Some of my kids definitely do not enjoy coming to my class. This was always going to happen. Some of them hate English with a passion, some of them don’t really like studying in general, and most of them see my class as an opportunity to mess around. Much to their disappointment, however, there are exercises to do and conversations to be had, which they often respond to as if I am torturing them, medieval-Britain-style.

Discipline is probably the area that I was least prepared for. No-one can really teach you how to deal with moody, rude, and grumpy teenagers. You just have to learn as you go. I think the thing I’ve found the hardest is probably the students who actively ignore me. I can deal with noisy, disruptive, and cheeky kids, but the ones who refuse to acknowledge your existence are incredibly hard to deal with. Winning them over is a slow and painful process but is worth it when they actually engage with your lesson.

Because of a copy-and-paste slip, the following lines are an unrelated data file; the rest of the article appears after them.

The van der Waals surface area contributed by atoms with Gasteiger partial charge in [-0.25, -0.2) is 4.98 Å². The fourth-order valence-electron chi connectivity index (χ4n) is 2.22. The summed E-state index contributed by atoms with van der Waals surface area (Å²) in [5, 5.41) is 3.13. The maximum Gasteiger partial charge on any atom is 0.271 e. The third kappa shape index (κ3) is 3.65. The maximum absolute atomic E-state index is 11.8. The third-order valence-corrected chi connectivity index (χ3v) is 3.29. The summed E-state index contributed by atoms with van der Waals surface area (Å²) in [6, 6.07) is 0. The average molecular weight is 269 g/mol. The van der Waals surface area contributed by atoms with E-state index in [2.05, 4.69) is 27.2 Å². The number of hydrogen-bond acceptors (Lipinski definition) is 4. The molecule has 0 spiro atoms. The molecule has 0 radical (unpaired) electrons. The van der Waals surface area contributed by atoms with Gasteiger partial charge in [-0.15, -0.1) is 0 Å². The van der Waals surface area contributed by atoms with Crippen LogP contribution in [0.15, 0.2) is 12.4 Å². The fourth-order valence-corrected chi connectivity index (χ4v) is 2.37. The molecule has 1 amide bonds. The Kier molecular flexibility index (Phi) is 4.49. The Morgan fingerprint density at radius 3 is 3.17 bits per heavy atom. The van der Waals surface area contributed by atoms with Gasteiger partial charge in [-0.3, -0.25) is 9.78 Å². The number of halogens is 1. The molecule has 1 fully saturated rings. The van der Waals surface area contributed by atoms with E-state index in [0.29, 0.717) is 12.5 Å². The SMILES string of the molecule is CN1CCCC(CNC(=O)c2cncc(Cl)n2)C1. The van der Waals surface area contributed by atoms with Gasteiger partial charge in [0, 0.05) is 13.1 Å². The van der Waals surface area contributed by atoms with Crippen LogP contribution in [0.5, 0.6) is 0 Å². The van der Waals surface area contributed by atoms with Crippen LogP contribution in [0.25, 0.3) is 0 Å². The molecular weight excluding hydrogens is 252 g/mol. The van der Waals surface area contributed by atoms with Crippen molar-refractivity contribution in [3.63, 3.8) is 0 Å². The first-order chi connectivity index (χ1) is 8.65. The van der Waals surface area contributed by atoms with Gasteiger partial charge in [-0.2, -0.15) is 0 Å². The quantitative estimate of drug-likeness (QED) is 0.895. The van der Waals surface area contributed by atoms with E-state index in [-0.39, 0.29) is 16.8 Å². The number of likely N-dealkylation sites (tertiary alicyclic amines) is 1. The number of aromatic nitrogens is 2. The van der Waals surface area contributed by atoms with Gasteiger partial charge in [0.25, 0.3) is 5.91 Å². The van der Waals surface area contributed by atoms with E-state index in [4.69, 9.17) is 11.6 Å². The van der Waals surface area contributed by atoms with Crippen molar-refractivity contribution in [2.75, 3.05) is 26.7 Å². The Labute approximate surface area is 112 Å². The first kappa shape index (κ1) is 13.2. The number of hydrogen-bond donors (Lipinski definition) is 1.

three girls on a trip in a forest
My host sister, my host mum, and I attempting to take a selfie.

What I Actually Do

I most certainly do not let my students sleep in class, like the above image. Still, I am quite often as exhausted as they are by the end of the week. But to chill out and recover from teaching ESL, I am spending a lot of time with my host family. We often visit tourist attractions or interesting places over the weekend. On the left is a picture of me, my host sister and my host mum attempting to take a selfie in the Bosque de Oma, a forest full of painted trees. Below is me with a friend’s daughter when we went looking for Christmas lights in Mungia.

Living with a host family is a great way for me to experience Spanish (or in my case, Basque) life as I have found myself eating, sleeping, and breathing the lifestyle and traditions that they are so willingly sharing with me.